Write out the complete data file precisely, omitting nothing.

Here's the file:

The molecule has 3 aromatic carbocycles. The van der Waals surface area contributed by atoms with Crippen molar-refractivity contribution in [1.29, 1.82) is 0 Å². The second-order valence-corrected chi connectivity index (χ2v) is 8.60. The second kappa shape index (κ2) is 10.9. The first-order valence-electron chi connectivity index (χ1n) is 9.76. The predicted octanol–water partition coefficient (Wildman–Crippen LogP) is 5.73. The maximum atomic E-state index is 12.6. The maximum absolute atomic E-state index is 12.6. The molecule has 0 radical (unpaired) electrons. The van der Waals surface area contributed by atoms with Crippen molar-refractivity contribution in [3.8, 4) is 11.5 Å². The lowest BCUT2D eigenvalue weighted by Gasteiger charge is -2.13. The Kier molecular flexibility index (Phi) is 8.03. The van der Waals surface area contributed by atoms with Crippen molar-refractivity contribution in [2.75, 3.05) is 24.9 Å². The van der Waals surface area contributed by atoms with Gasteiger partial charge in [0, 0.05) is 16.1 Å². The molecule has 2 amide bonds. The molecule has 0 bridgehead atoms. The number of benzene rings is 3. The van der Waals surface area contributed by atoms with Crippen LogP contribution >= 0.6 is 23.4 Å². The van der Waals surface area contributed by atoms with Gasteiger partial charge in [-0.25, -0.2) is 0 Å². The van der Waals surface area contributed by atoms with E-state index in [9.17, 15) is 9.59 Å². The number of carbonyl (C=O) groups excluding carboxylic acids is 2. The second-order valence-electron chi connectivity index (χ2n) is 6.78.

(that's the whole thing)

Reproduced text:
The molecule has 3 aromatic carbocycles. The van der Waals surface area contributed by atoms with Crippen molar-refractivity contribution in [1.29, 1.82) is 0 Å². The second-order valence-corrected chi connectivity index (χ2v) is 8.60. The second kappa shape index (κ2) is 10.9. The first-order valence-electron chi connectivity index (χ1n) is 9.76. The predicted octanol–water partition coefficient (Wildman–Crippen LogP) is 5.73. The maximum atomic E-state index is 12.6. The maximum absolute atomic E-state index is 12.6. The molecule has 0 radical (unpaired) electrons. The van der Waals surface area contributed by atoms with Crippen molar-refractivity contribution in [3.8, 4) is 11.5 Å². The lowest BCUT2D eigenvalue weighted by Gasteiger charge is -2.13. The Kier molecular flexibility index (Phi) is 8.03. The van der Waals surface area contributed by atoms with Crippen molar-refractivity contribution in [2.75, 3.05) is 24.9 Å². The van der Waals surface area contributed by atoms with Gasteiger partial charge in [0, 0.05) is 16.1 Å². The molecule has 2 amide bonds. The molecule has 0 bridgehead atoms. The number of benzene rings is 3. The van der Waals surface area contributed by atoms with Crippen LogP contribution >= 0.6 is 23.4 Å². The van der Waals surface area contributed by atoms with Gasteiger partial charge in [-0.25, -0.2) is 0 Å². The van der Waals surface area contributed by atoms with E-state index in [9.17, 15) is 9.59 Å². The number of carbonyl (C=O) groups excluding carboxylic acids is 2. The second-order valence-electron chi connectivity index (χ2n) is 6.78.